[This series is a diary of our experience with raising chickens for our home flock. To see all articles in this series, please visit Home Flock Series.]
As the chicks grow older, then don’t need as much supplementary heat. A good rule of thumb is to start at 90-95°F and reduce their brooder temperature by 5°F each week until you reach 70°F. You can adjust and monitor the temperature with the help of a thermometer, or you can do as we have been doing and watch the behavior of the chicks to determine if the brooder is too warm or too cold in order to make adjustments. (If the chicks avoid the warm area directly beneath the heat lamp, they’re too warm, and if they huddle together, they are too cold.)
With the warmer outdoor weather and the chicks being a week older, we now have the heat lamp suspended about 3 feet above the top of the brooder. On warm days, in the 90s (F), we turn off the heat lamp altogether until the day begins to cool as evening approaches.
The chicks are growing well. Some of them have begun sparring. This usually only lasts for a few seconds at a time, and it is difficult to capture a photo of them in action. The photo below is the closest I’ve gotten, and it isn’t fully representative of their action. The camera’s shutter speed is 1/60, so you can see that the chicks’ wings are moving pretty fast.
Wing and Tail Feathers
The chicks’ wing feathers and tail feathers are developing at a different rates among the different breeds. The Araucanas/Americanas have the most fully developed wings, and the Partridge Rocks and Turkens are close behind them, though there is quite a bit of variability among the Turkens. The Araucanas, Partridge Rocks, and Turkens are all beginning to show tail feathers.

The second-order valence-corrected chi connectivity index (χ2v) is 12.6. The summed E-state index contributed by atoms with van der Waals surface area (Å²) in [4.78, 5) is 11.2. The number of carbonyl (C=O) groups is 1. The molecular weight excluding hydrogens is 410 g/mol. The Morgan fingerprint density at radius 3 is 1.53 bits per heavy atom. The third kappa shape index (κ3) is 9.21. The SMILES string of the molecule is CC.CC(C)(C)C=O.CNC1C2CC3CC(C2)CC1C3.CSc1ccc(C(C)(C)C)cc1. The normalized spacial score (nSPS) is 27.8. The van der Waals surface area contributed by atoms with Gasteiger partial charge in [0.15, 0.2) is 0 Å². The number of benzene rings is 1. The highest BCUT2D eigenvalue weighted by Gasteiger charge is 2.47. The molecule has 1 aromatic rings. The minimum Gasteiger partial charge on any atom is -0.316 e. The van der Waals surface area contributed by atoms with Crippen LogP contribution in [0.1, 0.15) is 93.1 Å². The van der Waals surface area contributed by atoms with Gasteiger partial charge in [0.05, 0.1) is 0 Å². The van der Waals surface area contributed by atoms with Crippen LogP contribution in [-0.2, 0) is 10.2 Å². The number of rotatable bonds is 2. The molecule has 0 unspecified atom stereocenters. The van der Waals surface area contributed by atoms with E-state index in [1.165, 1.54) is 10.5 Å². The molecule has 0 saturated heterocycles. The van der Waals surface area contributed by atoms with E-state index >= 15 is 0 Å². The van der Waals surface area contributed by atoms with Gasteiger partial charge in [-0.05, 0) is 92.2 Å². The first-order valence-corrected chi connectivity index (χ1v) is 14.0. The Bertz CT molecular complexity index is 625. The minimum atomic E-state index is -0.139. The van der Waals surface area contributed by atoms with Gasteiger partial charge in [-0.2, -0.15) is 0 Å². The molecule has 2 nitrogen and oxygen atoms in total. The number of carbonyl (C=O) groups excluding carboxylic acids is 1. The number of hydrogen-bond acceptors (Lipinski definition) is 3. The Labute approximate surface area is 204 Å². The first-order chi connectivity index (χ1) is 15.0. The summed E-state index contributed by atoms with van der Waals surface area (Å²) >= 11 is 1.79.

The Buff Rocks have the largest body size of all the chicks, but their wing feathers are developing more slowly, and their tail feathers are not yet obvious.
Foraging in the Yard
We brought 16 of the chicks out into the yard today to let them forage. At first, they were rather timid, but now they have become a little more adventurous. The are finding small seeds or insects to eat and nibbling on bits of grass. After foraging for awhile, they sit down or lay down to rest, then after a few minutes they start to forage again.
We added a second, larger tray feeder to the brooder because the chicks have been going through the feed quickly (we’ve been replenishing the small feeder several times per day).
Free Rare Chick
We’ve identified which chick is the Exotic Rare Chick, and are fairly sure it is an Americana, based on its pea comb and blue-green leg color, though it is distinctly different from the others both in plumage color and in lacking the prominent feathered tufts on the side of the face. I think it is the most handsome of the bunch.
You can click any of the photos thumbnails below to see a larger view.